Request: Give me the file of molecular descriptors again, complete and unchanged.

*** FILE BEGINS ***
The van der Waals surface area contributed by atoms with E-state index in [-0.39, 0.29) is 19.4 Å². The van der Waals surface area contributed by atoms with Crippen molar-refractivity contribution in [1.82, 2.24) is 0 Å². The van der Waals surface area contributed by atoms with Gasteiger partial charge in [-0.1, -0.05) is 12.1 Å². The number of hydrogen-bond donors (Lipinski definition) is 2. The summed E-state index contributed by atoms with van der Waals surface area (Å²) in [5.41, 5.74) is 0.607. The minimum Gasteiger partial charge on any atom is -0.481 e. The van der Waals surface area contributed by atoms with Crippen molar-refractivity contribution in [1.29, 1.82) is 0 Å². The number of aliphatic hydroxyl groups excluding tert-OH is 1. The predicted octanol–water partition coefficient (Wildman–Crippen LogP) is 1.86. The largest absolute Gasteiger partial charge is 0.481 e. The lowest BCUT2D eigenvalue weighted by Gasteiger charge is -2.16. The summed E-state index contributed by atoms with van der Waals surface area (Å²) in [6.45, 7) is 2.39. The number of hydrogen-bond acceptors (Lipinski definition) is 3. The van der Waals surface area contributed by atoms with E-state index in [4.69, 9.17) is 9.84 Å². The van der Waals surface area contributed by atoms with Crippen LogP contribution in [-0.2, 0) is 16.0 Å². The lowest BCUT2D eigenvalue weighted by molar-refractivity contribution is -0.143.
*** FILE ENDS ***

The van der Waals surface area contributed by atoms with E-state index in [-0.39, 0.29) is 19.4 Å². The van der Waals surface area contributed by atoms with Crippen molar-refractivity contribution in [1.82, 2.24) is 0 Å². The van der Waals surface area contributed by atoms with Gasteiger partial charge in [-0.1, -0.05) is 12.1 Å². The number of hydrogen-bond donors (Lipinski definition) is 2. The summed E-state index contributed by atoms with van der Waals surface area (Å²) in [5.41, 5.74) is 0.607. The minimum Gasteiger partial charge on any atom is -0.481 e. The van der Waals surface area contributed by atoms with Crippen molar-refractivity contribution in [1.29, 1.82) is 0 Å². The number of aliphatic hydroxyl groups excluding tert-OH is 1. The predicted octanol–water partition coefficient (Wildman–Crippen LogP) is 1.86. The largest absolute Gasteiger partial charge is 0.481 e. The lowest BCUT2D eigenvalue weighted by Gasteiger charge is -2.16. The summed E-state index contributed by atoms with van der Waals surface area (Å²) in [6.45, 7) is 2.39. The number of hydrogen-bond acceptors (Lipinski definition) is 3. The van der Waals surface area contributed by atoms with E-state index in [4.69, 9.17) is 9.84 Å². The van der Waals surface area contributed by atoms with Crippen LogP contribution in [-0.2, 0) is 16.0 Å². The lowest BCUT2D eigenvalue weighted by molar-refractivity contribution is -0.143.